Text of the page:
The main minerals in Tanzania are Pozzolana, Salt, Gypsum, Kaolinite, Silver ore, Copper, Phosphate, Tanzanite, Tin, Graphite, Bauxite, and Gold. Moreover, there are about 120 African tribal groups in Tanzania.


Soccer is a favorite sport in Tanzania. It is one of the widely played and most supported sports throughout the region. Like many other African nations, Tanzanians are also inclined towards football.

Lakes & Mountains

There are three major lakes in Tanzania. The Lakes are Lake Victoria, Lake Tanganyika, and Lake Nyassa (Lake Malawi). Other major rivers in Tanzania are; the Ruvuma, the Rufiji, the Wami, and the Pangani.  The largest is the Rufiji River. As a result of many rivers, mainland Tanzania is rich in hydroelectricity potential.


Moreover, Tanzania is home to the famed Mount Kilimanjaro, The tallest mountain in Africa, with its summit at 19,340 feet (5,895 meters).


Tanzania is home to large herds of hoofed animals—​wildebeests, zebras, giraffes, buffalo, gazelles, elands, dik-diks, and kudu. These animals are mostly found in the country’s numerous game parks. Likewise, predators include hyenas, wild dogs, and the big cats—lions, leopards, and cheetahs. Crocodiles and hippopotamuses are common on riverbanks and lakeshores.

Besides, other animals include Chimpanzees, Rhinoceroses, and elephants. Also, there are nearly 1,500 varieties of birds and numerous species of snakes and lizards in Tanzania.

National parks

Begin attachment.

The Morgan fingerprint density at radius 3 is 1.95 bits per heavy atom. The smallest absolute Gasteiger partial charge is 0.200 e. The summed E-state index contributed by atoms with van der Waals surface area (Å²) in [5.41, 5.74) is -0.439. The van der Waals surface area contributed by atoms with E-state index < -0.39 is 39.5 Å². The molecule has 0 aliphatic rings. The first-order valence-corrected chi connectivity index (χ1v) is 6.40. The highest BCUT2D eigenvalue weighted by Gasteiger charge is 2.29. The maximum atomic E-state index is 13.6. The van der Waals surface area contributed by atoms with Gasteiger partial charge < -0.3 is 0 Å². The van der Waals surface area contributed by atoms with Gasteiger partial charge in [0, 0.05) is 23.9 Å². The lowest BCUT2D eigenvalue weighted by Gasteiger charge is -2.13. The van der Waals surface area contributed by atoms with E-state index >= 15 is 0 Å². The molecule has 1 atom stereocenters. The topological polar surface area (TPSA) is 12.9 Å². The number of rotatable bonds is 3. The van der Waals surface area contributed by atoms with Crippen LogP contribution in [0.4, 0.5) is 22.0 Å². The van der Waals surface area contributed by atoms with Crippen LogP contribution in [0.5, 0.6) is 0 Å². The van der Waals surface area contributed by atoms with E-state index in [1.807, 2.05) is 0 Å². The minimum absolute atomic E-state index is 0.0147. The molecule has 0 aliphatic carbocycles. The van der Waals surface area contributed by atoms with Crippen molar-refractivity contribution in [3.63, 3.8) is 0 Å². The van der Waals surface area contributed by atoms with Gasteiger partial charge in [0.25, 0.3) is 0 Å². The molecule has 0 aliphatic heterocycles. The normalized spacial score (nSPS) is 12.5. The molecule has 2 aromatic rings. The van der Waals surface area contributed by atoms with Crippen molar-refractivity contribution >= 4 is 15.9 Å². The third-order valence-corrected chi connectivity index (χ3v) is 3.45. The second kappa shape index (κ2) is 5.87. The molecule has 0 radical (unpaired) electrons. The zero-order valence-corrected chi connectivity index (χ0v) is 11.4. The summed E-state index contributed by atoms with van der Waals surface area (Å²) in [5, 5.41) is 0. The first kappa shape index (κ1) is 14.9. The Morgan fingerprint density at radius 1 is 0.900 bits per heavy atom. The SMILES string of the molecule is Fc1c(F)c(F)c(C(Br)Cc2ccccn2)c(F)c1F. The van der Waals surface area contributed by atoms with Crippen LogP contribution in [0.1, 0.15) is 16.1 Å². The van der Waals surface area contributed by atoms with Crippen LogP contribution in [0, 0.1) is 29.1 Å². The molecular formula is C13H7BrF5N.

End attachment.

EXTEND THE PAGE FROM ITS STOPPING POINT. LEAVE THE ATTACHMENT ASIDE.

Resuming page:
The parks in Tanzania are the Gombe National Park along Lake Tanganyika. Serengeti National Park, the Selous Game Reserve, the Ngorongoro Conservation Area, and Kilimanjaro National Park.

Moreover, the Gombe Stream National Park is home to over 1.7 million wildebeests and about a million other animals. Serengeti National Park is Tanzania’s oldest and most popular park for tourists.


Fertile soil is present in Tanzania. This makes it suitable for Agriculture. Agriculture in Tanzania represents almost 30 percent of the country’s GDP, with three-quarters of the country’s workforce involved in this sector.

Thus, agriculture is the largest and most important sector of the Tanzanian economy. In 2020, the GDP of Tanzania grew by 4.8%, reaching $64.4 billion versus $60.8 billion in 2019. This growth made it the 2nd largest economy in East Africa after Kenya and the 7th largest in Sub-Saharan Africa.

Furthermore, agricultural commodities produced in Tanzania are Corn, Wheat, Rice, mangoes, oranges, pineapples, passion fruits, bananas, avocados, jack-fruits, papayas, peaches, pears, guavas, grapes, tomatoes, okra and chilies, Cashew nut, Cotton, Sugar cane, Leather, Cassava, Sweet potato, peanut, sorghum, sunflower seed, sesame seed, Tobacco, Orange, etc.

Some of these agricultural commodities like Tobacco, Fish products, Coffee, Cashew, Cotton, and Sisal are exported.


Industries are a growing component of the Tanzanian economy. The industrial sector contributes immensely to the GDP of Tanzania. Likewise, the industries include mining and quarrying, manufacturing, electricity and natural gas, water supply, and construction. The majority of the country’s mineral export revenue comes from gold.

Moreover, the political environment in Tanzania is very stable, thus, very safe for foreign investments. Also, the Government has taken many steps like redrawing tax codes, floating the exchange rate, licensing foreign banks, and creating an investment promotion center to cut red tape to encourage and promote foreign investments.

In conclusion, it is worth saying that Tanzania is a growing economy with a lot to offer to the world economy. From natural resources to growing industries, the United Republic of Tanzania has explored various opportunities for future growth and development.